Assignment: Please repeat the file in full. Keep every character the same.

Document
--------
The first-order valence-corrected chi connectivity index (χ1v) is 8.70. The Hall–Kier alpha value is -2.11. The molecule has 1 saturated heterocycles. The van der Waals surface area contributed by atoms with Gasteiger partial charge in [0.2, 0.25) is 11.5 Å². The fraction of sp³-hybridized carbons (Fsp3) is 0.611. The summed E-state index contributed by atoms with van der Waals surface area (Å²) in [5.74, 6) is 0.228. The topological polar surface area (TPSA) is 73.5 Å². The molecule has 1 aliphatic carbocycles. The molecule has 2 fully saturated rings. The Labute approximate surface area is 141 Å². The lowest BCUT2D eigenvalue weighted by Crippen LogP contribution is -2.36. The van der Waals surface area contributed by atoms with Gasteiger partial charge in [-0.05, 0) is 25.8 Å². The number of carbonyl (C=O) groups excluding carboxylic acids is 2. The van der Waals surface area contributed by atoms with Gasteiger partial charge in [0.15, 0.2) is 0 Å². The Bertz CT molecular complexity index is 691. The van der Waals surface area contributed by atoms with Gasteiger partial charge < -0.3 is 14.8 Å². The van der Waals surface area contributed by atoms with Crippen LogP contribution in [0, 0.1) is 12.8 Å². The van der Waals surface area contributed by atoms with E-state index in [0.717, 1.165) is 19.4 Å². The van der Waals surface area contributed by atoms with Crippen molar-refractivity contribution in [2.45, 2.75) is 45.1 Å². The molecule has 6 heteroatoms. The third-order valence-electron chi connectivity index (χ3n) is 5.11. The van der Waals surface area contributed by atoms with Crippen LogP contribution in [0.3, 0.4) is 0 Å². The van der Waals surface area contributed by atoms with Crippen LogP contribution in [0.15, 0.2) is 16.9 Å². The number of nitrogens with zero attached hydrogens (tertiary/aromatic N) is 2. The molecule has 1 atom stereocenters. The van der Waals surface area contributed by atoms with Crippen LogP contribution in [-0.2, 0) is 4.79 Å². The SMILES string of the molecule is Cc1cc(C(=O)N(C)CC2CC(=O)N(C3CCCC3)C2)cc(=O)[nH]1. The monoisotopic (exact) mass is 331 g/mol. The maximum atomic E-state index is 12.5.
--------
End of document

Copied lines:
The first-order valence-corrected chi connectivity index (χ1v) is 8.70. The Hall–Kier alpha value is -2.11. The molecule has 1 saturated heterocycles. The van der Waals surface area contributed by atoms with Gasteiger partial charge in [0.2, 0.25) is 11.5 Å². The fraction of sp³-hybridized carbons (Fsp3) is 0.611. The summed E-state index contributed by atoms with van der Waals surface area (Å²) in [5.74, 6) is 0.228. The topological polar surface area (TPSA) is 73.5 Å². The molecule has 1 aliphatic carbocycles. The molecule has 2 fully saturated rings. The Labute approximate surface area is 141 Å². The lowest BCUT2D eigenvalue weighted by Crippen LogP contribution is -2.36. The van der Waals surface area contributed by atoms with Gasteiger partial charge in [-0.05, 0) is 25.8 Å². The number of carbonyl (C=O) groups excluding carboxylic acids is 2. The van der Waals surface area contributed by atoms with Gasteiger partial charge in [0.15, 0.2) is 0 Å². The Bertz CT molecular complexity index is 691. The van der Waals surface area contributed by atoms with Gasteiger partial charge < -0.3 is 14.8 Å². The van der Waals surface area contributed by atoms with Crippen LogP contribution in [0, 0.1) is 12.8 Å². The van der Waals surface area contributed by atoms with E-state index in [0.717, 1.165) is 19.4 Å². The van der Waals surface area contributed by atoms with Crippen molar-refractivity contribution in [2.45, 2.75) is 45.1 Å². The molecule has 6 heteroatoms. The third-order valence-electron chi connectivity index (χ3n) is 5.11. The van der Waals surface area contributed by atoms with Crippen LogP contribution in [0.3, 0.4) is 0 Å². The van der Waals surface area contributed by atoms with Crippen LogP contribution in [0.15, 0.2) is 16.9 Å². The number of nitrogens with zero attached hydrogens (tertiary/aromatic N) is 2. The molecule has 1 atom stereocenters. The van der Waals surface area contributed by atoms with Crippen LogP contribution in [-0.2, 0) is 4.79 Å². The SMILES string of the molecule is Cc1cc(C(=O)N(C)CC2CC(=O)N(C3CCCC3)C2)cc(=O)[nH]1. The monoisotopic (exact) mass is 331 g/mol. The maximum atomic E-state index is 12.5.